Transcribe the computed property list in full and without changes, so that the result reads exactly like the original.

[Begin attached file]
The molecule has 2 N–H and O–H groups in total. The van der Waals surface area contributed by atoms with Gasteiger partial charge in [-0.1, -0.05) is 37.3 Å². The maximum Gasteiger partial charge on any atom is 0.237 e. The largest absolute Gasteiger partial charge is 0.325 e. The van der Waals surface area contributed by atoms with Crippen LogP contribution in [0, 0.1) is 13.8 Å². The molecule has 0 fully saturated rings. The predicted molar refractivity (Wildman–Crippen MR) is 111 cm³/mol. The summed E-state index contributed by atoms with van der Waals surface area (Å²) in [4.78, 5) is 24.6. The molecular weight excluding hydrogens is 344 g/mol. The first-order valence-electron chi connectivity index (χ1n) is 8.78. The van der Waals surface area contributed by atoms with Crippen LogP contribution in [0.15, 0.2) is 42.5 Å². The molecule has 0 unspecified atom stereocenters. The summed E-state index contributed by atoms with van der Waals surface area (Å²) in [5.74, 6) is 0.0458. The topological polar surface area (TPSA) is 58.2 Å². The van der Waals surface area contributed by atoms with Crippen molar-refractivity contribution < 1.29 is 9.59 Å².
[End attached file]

The molecule has 2 N–H and O–H groups in total. The van der Waals surface area contributed by atoms with Gasteiger partial charge in [-0.1, -0.05) is 37.3 Å². The maximum Gasteiger partial charge on any atom is 0.237 e. The largest absolute Gasteiger partial charge is 0.325 e. The van der Waals surface area contributed by atoms with Crippen LogP contribution in [0, 0.1) is 13.8 Å². The molecule has 0 fully saturated rings. The predicted molar refractivity (Wildman–Crippen MR) is 111 cm³/mol. The summed E-state index contributed by atoms with van der Waals surface area (Å²) in [4.78, 5) is 24.6. The molecular weight excluding hydrogens is 344 g/mol. The first-order valence-electron chi connectivity index (χ1n) is 8.78. The van der Waals surface area contributed by atoms with Crippen LogP contribution in [0.15, 0.2) is 42.5 Å². The molecule has 0 unspecified atom stereocenters. The summed E-state index contributed by atoms with van der Waals surface area (Å²) in [5.74, 6) is 0.0458. The topological polar surface area (TPSA) is 58.2 Å². The van der Waals surface area contributed by atoms with Crippen molar-refractivity contribution < 1.29 is 9.59 Å².